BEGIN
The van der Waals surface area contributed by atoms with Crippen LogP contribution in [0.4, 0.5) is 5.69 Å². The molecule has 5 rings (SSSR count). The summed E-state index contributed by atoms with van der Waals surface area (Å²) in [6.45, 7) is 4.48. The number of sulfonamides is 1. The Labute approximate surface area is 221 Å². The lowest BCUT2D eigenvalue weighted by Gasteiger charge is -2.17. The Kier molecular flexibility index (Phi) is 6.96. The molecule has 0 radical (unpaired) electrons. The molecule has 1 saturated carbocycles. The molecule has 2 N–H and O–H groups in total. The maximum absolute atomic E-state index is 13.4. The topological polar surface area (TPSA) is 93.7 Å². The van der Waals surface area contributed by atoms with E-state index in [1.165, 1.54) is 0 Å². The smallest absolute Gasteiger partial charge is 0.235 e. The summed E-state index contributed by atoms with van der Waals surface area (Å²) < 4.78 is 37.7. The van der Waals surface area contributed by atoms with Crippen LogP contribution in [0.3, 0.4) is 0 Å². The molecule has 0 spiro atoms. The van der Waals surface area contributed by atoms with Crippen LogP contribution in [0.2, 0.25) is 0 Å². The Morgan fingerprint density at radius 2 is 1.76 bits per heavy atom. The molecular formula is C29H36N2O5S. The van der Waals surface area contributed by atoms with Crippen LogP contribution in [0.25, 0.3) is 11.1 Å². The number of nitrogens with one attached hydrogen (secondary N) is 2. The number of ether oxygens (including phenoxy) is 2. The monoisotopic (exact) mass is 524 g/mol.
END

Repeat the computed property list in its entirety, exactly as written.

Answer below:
The van der Waals surface area contributed by atoms with Crippen LogP contribution in [0.4, 0.5) is 5.69 Å². The molecule has 5 rings (SSSR count). The summed E-state index contributed by atoms with van der Waals surface area (Å²) in [6.45, 7) is 4.48. The number of sulfonamides is 1. The Labute approximate surface area is 221 Å². The lowest BCUT2D eigenvalue weighted by Gasteiger charge is -2.17. The Kier molecular flexibility index (Phi) is 6.96. The molecule has 0 radical (unpaired) electrons. The molecule has 1 saturated carbocycles. The molecule has 2 N–H and O–H groups in total. The maximum absolute atomic E-state index is 13.4. The topological polar surface area (TPSA) is 93.7 Å². The van der Waals surface area contributed by atoms with E-state index in [1.165, 1.54) is 0 Å². The smallest absolute Gasteiger partial charge is 0.235 e. The summed E-state index contributed by atoms with van der Waals surface area (Å²) < 4.78 is 37.7. The van der Waals surface area contributed by atoms with Crippen LogP contribution in [0.3, 0.4) is 0 Å². The molecule has 0 spiro atoms. The van der Waals surface area contributed by atoms with Crippen LogP contribution in [0.2, 0.25) is 0 Å². The Morgan fingerprint density at radius 2 is 1.76 bits per heavy atom. The molecular formula is C29H36N2O5S. The van der Waals surface area contributed by atoms with Crippen LogP contribution in [0.25, 0.3) is 11.1 Å². The number of nitrogens with one attached hydrogen (secondary N) is 2. The number of ether oxygens (including phenoxy) is 2. The monoisotopic (exact) mass is 524 g/mol.